It's December. Halloween has come and gone. But do your employees still look terrified to death? It's quite possible they are given it's the start of the annual performance review season for many organizations.
Here are the most common reasons why employees fear the performance review and what HR, people managers and employees can do about it.
1. Fear of the unknown
For most employees their fear of the performance review stems from being unsure of its purpose. Oh, and does your process include a self-appraisal? Then it's quite likely your employees will have questions about how the self-appraisal is used, and how it fits into the whole process (and what is the whole process?!).
They question what is expected (is my manager expecting me to rate myself high or low?), the criteria that they are evaluated on, and whether they are evaluating themselves accurately (how does this relate to my job and how do I know if I am meeting, exceeding or needing improvement?).
Tip for HR: Reduce fears of the unknown through education and communication
If your employees play an active role in the appraisal process they should know what that process is. What are the steps involved? Who are the different players? Communicate this information clearly and often.
Tell them how the self-appraisal will be used. Further, train your managers to make a point of referencing self-appraisal feedback during the performance review discussion. If managers overlook this step, employees may feel like the self-appraisal is a fruitless process.
2. Fear of failure
The old adage "no news is good news" isn't necessarily true when it comes to an individual's performance. Yet, many managers fear delivering feedback, especially when it's not favorable.
It's not surprising then that employees will often only hear of a performance issue during the annual performance review - when a manager is "forced" into having these discussions.
Think of the impact lack of regular feedback can have on your employees' self-image:
- Imagine going about your entire year thinking things are going swimmingly
- You complete your self-appraisal and rate yourself "Exceeding Expectations" on goals and competencies
- You then find out that your manager did the complete opposite!
Tip for managers: Nobody likes surprises - so give feedback regularly
When feedback is included as part of regular, ongoing performance discussions throughout the year, the employee, the manager and the organization are all better off.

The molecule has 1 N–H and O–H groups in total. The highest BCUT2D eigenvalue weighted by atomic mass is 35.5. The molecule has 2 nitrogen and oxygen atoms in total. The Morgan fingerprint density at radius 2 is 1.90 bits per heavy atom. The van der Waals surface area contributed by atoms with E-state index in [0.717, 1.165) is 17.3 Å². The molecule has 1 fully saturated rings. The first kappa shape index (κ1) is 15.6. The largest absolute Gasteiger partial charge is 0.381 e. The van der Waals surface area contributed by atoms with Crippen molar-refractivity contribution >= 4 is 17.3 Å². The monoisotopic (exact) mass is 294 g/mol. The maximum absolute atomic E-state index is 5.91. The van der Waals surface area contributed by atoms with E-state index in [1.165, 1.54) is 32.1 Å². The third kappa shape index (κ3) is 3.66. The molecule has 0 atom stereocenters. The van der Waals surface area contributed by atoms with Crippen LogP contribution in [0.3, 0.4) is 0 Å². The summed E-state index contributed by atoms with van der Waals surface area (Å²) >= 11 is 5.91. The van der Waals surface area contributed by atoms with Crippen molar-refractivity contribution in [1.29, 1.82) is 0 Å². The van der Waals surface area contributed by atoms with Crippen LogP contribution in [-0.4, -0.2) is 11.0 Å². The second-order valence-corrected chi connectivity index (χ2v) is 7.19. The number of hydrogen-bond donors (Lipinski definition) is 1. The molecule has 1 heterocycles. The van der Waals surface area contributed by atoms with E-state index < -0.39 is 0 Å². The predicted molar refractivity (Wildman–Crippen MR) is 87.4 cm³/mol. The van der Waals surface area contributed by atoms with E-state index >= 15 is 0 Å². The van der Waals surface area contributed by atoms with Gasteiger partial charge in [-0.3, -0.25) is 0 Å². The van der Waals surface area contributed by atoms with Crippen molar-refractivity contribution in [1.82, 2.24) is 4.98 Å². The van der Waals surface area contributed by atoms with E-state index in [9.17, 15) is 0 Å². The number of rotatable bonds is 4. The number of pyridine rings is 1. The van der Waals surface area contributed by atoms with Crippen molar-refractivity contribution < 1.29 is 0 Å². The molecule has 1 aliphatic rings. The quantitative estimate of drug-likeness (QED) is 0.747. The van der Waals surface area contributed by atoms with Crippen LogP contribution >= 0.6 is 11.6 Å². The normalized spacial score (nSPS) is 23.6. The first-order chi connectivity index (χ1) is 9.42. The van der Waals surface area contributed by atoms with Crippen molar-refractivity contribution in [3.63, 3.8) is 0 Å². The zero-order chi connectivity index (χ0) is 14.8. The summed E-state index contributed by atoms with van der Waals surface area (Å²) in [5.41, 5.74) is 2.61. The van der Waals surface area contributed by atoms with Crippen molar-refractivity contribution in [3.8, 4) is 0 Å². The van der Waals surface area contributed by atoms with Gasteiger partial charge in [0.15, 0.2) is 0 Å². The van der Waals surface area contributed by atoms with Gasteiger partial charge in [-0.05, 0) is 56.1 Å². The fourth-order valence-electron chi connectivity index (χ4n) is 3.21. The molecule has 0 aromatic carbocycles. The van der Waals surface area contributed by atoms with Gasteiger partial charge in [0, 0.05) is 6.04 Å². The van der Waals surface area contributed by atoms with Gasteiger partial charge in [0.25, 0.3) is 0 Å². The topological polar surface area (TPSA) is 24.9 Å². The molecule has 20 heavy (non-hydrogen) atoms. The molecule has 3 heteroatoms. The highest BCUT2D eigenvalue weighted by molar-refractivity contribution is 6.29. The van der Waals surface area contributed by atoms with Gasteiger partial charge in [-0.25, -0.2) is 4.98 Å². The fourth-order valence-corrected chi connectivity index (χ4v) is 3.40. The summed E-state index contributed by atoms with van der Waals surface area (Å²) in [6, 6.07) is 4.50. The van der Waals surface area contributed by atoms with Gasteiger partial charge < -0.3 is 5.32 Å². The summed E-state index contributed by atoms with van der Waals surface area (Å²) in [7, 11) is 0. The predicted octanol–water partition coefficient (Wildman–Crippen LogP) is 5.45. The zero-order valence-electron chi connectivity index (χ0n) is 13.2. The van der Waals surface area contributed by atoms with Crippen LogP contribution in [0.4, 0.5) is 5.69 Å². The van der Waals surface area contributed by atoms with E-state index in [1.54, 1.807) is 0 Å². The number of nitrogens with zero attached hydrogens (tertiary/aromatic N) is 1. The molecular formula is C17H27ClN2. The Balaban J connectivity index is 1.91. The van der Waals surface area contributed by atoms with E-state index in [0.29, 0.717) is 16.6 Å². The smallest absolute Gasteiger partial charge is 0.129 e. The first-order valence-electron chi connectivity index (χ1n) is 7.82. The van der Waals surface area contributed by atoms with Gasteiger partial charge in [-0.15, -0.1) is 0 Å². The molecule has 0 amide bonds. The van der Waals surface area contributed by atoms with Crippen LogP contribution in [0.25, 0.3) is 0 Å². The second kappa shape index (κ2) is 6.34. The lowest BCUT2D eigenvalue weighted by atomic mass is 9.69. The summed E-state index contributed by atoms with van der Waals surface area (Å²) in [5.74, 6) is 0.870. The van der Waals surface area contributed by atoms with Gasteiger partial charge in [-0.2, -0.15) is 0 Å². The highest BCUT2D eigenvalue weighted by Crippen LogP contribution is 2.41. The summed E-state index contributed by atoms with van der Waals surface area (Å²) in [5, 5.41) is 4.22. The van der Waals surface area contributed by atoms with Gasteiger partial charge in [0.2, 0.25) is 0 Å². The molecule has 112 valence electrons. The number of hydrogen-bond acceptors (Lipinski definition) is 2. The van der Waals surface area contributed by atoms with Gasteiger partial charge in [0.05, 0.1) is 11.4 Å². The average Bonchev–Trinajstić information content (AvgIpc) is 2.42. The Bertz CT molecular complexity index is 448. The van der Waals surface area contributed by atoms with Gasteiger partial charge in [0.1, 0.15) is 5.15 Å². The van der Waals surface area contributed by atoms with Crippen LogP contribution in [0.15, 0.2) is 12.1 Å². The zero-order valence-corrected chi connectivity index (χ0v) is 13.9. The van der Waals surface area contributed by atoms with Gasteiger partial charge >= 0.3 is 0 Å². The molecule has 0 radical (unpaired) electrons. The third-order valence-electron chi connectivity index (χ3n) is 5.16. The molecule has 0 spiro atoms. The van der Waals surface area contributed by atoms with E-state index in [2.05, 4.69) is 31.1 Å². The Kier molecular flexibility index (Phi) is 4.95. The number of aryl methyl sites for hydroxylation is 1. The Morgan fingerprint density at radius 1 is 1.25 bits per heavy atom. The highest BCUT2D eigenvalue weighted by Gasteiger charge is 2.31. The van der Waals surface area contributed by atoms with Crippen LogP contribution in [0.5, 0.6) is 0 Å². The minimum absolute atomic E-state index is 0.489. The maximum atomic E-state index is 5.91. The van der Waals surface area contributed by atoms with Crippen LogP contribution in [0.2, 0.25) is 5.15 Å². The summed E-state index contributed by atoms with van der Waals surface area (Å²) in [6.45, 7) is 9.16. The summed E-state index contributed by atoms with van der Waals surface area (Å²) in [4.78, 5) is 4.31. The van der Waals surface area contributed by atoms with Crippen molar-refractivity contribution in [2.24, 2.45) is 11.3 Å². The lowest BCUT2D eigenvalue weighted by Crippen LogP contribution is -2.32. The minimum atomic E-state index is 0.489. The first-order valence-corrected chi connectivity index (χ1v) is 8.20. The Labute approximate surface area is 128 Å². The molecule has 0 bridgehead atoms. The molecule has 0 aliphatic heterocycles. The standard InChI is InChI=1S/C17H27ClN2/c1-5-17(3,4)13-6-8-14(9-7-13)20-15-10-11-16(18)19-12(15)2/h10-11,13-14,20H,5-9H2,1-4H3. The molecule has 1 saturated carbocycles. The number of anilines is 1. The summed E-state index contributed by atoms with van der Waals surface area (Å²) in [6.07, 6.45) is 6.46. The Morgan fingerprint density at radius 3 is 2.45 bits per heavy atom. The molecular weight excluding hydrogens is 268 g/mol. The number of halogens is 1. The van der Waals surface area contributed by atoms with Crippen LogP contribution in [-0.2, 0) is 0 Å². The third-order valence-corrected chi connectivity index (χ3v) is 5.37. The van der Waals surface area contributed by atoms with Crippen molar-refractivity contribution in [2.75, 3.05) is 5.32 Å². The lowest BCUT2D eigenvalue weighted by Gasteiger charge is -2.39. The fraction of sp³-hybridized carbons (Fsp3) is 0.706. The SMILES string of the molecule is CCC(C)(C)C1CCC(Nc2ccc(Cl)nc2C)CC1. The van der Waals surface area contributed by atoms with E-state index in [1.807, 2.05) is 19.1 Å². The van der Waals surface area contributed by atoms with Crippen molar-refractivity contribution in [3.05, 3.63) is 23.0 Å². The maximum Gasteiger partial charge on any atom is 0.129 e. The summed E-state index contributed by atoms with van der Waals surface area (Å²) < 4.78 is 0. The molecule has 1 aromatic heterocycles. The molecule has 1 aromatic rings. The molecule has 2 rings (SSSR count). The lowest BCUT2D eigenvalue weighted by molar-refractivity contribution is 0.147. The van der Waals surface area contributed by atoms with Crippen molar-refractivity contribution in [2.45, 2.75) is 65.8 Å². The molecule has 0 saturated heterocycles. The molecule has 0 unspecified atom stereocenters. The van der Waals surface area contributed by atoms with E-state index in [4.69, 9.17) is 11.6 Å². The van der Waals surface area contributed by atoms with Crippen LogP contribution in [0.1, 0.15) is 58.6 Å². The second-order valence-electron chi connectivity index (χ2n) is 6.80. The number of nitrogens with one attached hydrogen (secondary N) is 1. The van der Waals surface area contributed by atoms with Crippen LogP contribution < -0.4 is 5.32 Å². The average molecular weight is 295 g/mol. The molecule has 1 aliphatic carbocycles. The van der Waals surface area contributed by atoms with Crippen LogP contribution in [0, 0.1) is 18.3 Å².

- The employee has clarity on what is expected and what can be done to improve performance
- The manager is better able to align and motivate his or her people to high performance
- The organization is better poised to achieve goals and business outcomes
There are lots of resources available on how to give effective feedback - including right here on this blog:
- How to engage employees in coaching conversations
- 3 questions to help you prepare to give tough feedback
- 5 steps for communicating positive feedback to employees
Look at it this way: when employees receive ongoing feedback about their performance, it shifts the focus from what isn't working (failure) to what does and will work (success).
That said, if you're in the position where you need to bring up feedback for the first time during the annual review, this article can help.
3. Fear of feedback
For many employees, appraisal time feels like being in the hot seat - where you and your performance are the topic of discussion. Feedback, good or bad, can be as uncomfortable to receive as it is to give. It's why completing a self-appraisal is important. It can prepare you to receive feedback by providing the opportunity to self-reflect on your performance.
Tip for employees: Be honest in yourself- assessment
Know when it's appropriate to be humble (not now!) and when it's appropriate to highlight your successes (now!). Be sure to provide examples of your successes and how they have positively impacted the organization.
While now is not the time to be humble, it is important to be candid in your self-assessment. Reflect on areas of development and provide suggestions for how to address any skill gaps. (This how-to article for writing your self-appraisal can help.)
Know this: completing a self-appraisal pays off. As I mentioned, it give you the time to self-reflect. It provides your manager larger context into how you view your performance. And, when incorporated with feedback from others, it ensures your assessment is richer and more rounded.
Take the fear out of performance reviews!
The annual performance review provides an opportunity for managers and employees to reflect on what employees have learned in the past year, and how all of those experiences will help them to grow and contribute positively to the organization in the future.
So no matter your role in the performance review process, don't be scared. Be ready.